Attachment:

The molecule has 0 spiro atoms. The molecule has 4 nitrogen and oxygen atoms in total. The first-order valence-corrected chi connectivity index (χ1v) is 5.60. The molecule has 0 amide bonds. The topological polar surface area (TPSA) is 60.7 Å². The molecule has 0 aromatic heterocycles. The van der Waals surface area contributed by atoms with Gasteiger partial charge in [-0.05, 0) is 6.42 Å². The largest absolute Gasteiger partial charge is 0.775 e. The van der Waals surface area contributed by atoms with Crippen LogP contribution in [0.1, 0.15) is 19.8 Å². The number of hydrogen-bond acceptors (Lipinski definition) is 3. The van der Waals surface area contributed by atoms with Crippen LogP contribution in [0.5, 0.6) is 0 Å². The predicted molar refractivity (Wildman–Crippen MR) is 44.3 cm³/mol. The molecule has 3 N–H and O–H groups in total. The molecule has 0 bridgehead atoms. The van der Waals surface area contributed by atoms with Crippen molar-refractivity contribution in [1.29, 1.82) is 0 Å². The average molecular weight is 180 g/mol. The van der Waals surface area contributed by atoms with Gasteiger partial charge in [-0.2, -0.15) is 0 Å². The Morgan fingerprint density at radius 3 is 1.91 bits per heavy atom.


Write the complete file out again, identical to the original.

The molecule has 0 spiro atoms. The molecule has 4 nitrogen and oxygen atoms in total. The first-order valence-corrected chi connectivity index (χ1v) is 5.60. The molecule has 0 amide bonds. The topological polar surface area (TPSA) is 60.7 Å². The molecule has 0 aromatic heterocycles. The van der Waals surface area contributed by atoms with Gasteiger partial charge in [-0.05, 0) is 6.42 Å². The largest absolute Gasteiger partial charge is 0.775 e. The van der Waals surface area contributed by atoms with Crippen LogP contribution in [0.1, 0.15) is 19.8 Å². The number of hydrogen-bond acceptors (Lipinski definition) is 3. The van der Waals surface area contributed by atoms with Crippen LogP contribution in [0.5, 0.6) is 0 Å². The predicted molar refractivity (Wildman–Crippen MR) is 44.3 cm³/mol. The molecule has 3 N–H and O–H groups in total. The molecule has 0 bridgehead atoms. The van der Waals surface area contributed by atoms with Crippen molar-refractivity contribution in [1.29, 1.82) is 0 Å². The average molecular weight is 180 g/mol. The van der Waals surface area contributed by atoms with Gasteiger partial charge in [-0.2, -0.15) is 0 Å². The Morgan fingerprint density at radius 3 is 1.91 bits per heavy atom.